John Erni

THANK YOU
for coming to Crossroads 2012!

John Nguyet Erni is Professor and Head of the Department of Cultural Studies, Lingnan University, Hong Kong. He previously taught at the City University of Hong Kong and the University of New Hampshire in the U.S.  His books include Cultural Studies of Rights: Critical Articulations (2011), Internationalizing Cultural Studies: An Anthology (with Ackbar Abbas, 2005), Asian Media Studies: The Politics of Subjectivities (with Siew Keng Chua, 2005), and Unstable Frontiers: Technomedicine and the Cultural Politics of “Curing” AIDS (1994).  He has also published widely on critical public health, Chinese consumption of transnational culture, queer media, and youth popular consumption in Hong Kong and Asia. Over the past few years, since completing a Master of Laws in Human Rights at the University of Hong Kong, he has been working on projects that focus on the cultural-political reimagination of human rights (especially over the questions of gender/sexual rights and mediated speech rights). 

 

Bibliography


Books:

  • with Lisa Leung (forthcoming), Understanding South Asian Minorities in Hong Kong: A Critical Multicultural Approach, Hong Kong: Hong Kong University Press. 
  • 2011 (ed.), Cultural Studies of Rights: Critical Articulations, New York & London: Routledge.
  • with Ackbar Abbas (eds.), 2005, Internationalizing Cultural Studies: An Anthology, Oxford, UK; Malden, Mass: Blackwell Publishing Ltd.  Translated into Chinese edition, published by Peking University Press, June 2006.
  • with Chua Siew Keng (eds.),  2005, Asian Media Studies: Politics of Subjectivities,  Oxford, UK; Malden, Mass: Blackwell Publishing Ltd. 
  • 1994, Unstable Frontiers: Technomedicine and the Cultural Politics of “Curing” AIDS,  Minneapolis: University of Minnesota Press.

Selected Edited Special Issues:

  • 2005, Special Issue: “The Philosophy of Communication Division of the ICA: Histories, Intellectual Trajectories, and Struggles,” Communication Review, n°8.
  • 2001, Special Issue: “Becoming (Postcolonial) Hong Kong,” Cultural Studies, Vol. 15, n°3/4.

Selected Articles and Book Chapters:

  • (forthcoming) 2012, “Who Needs Human Rights?: Cultural Studies and Public Institutions,” in Meaghan Morris and Mette Hjort (eds.), Instituting Cultural Studies,  Hong Kong: Hong Kong University Press. 
  • 2011, “Legal Education and the Rise of Rights-consciousness in China,” in Zelizer, Barbie (ed.), Making the University Matter, London and New York: Routledge, pp. 228-235.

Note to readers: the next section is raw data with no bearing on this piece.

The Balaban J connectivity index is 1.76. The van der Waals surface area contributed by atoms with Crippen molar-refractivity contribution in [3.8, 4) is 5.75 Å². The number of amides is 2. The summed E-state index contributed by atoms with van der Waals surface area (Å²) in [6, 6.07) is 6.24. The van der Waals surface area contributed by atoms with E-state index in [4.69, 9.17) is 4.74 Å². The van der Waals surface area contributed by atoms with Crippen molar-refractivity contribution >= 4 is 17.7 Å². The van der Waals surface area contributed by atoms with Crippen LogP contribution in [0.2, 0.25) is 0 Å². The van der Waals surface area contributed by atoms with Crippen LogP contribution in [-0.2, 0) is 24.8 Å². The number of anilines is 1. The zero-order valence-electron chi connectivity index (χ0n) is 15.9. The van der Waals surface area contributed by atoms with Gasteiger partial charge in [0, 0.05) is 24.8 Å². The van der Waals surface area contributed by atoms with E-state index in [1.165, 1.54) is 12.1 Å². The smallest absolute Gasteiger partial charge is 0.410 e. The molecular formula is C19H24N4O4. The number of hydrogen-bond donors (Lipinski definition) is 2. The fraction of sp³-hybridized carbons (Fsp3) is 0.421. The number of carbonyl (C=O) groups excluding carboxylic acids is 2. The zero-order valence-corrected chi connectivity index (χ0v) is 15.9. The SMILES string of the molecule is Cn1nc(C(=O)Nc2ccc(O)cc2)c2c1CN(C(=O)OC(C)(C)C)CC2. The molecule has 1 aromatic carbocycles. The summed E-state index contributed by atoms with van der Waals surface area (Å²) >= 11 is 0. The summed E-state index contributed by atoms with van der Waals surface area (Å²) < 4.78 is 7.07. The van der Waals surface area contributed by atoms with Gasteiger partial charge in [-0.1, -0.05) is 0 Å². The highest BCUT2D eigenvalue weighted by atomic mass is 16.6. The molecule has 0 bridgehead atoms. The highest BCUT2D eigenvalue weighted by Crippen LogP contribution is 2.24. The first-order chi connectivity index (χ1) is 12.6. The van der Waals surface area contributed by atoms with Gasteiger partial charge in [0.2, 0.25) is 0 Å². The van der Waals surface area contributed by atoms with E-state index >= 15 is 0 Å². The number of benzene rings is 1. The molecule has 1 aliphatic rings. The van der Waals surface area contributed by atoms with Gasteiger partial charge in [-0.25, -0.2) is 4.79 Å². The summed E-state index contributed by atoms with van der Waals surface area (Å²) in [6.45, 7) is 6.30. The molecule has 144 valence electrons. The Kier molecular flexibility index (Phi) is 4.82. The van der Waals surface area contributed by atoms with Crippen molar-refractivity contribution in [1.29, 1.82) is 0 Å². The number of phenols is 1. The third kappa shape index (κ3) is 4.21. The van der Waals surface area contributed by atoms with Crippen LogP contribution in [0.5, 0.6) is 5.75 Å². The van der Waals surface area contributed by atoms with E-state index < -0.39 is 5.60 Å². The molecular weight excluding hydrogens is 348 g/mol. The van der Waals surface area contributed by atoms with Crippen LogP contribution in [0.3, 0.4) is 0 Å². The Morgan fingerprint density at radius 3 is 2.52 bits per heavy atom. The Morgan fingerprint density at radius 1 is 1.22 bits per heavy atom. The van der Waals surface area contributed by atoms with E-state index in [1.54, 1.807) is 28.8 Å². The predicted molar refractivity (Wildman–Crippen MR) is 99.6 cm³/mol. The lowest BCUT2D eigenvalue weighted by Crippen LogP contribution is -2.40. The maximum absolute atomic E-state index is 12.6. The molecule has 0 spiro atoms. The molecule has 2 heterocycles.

• 2010, “Reframing Cultural Studies: Human Rights as a Site of Legal-cultural Struggles,” Communication & Critical/Cultural Studies, Vol. 7, n°3, pp. 221-229.
  • with Anthony Fung, 2010, “Clever Love: Dislocated Intimacies among Youth,”  Emotions, Space & Society, n°3, pp. 21-27.
  • 2010, “The Reconstituted Body in Law,” International Journal of Communication, n°4, pp. 226-230.
  • 2009, “War, ‘Incendiary Media,’ and International Human Rights Law,” Media, Culture  &  Society, Vol. 31, n°6, pp. 1-20.
  • 2009, “New Sovereignties and Neoliberal Ethics: Remapping the Human Rights Imaginary,”  Cultural Studies, Vol. 23, n°3, pp. 417-436.  Translated into Chinese in Law Wing Sang (ed.), Cultural Studies and Cultural Education,  Hong Kong: Step Forward Multimedia, 2010, pp. 98-121.
  • 2008, “Almost Under the Same Sky: Reclaiming Urbanity beyond an Epidemic,” Meaghan Morris (ed.), Special Issue on “Urban Imaginaries,”Inter-Asia Cultural Studies, Vol. 9, n°4, pp. 598-611.
  • 2008, “Enchanted: Harry Potter and Magical Capitalism in Urban China,” Chinese Journal of Communication, Vol. 1, n°2, pp. 138-155.
  • 2008, “Out-performing identities,” in Angel Lin (ed.), Problematizing Identity: Everyday Struggles in Language, Culture, and Education, New York, London: Lawrence Erlbaum Associates, pp. 193-198.
  • 2007, “SARS, Avian Flu, and the Urban Double-take,” in Deborah Davis & Helen Siu (eds.), SARS: Reception and Interpretation in Three Chinese Cities, New York: Routledge, pp. 45-73.
  • 2007, “Gender and Everyday Evasions: Moving with Cantopop,” Inter-Asia Cultural Studies, Vol. 8, n°1, pp. 86-105.
  • 2006, “Epidemic Imaginary: Performing Global Figurations of ‘Third World AIDS’,” Space and Culture: International Journal of Social Spaces, Vol. 9, n°4, pp. 429-452.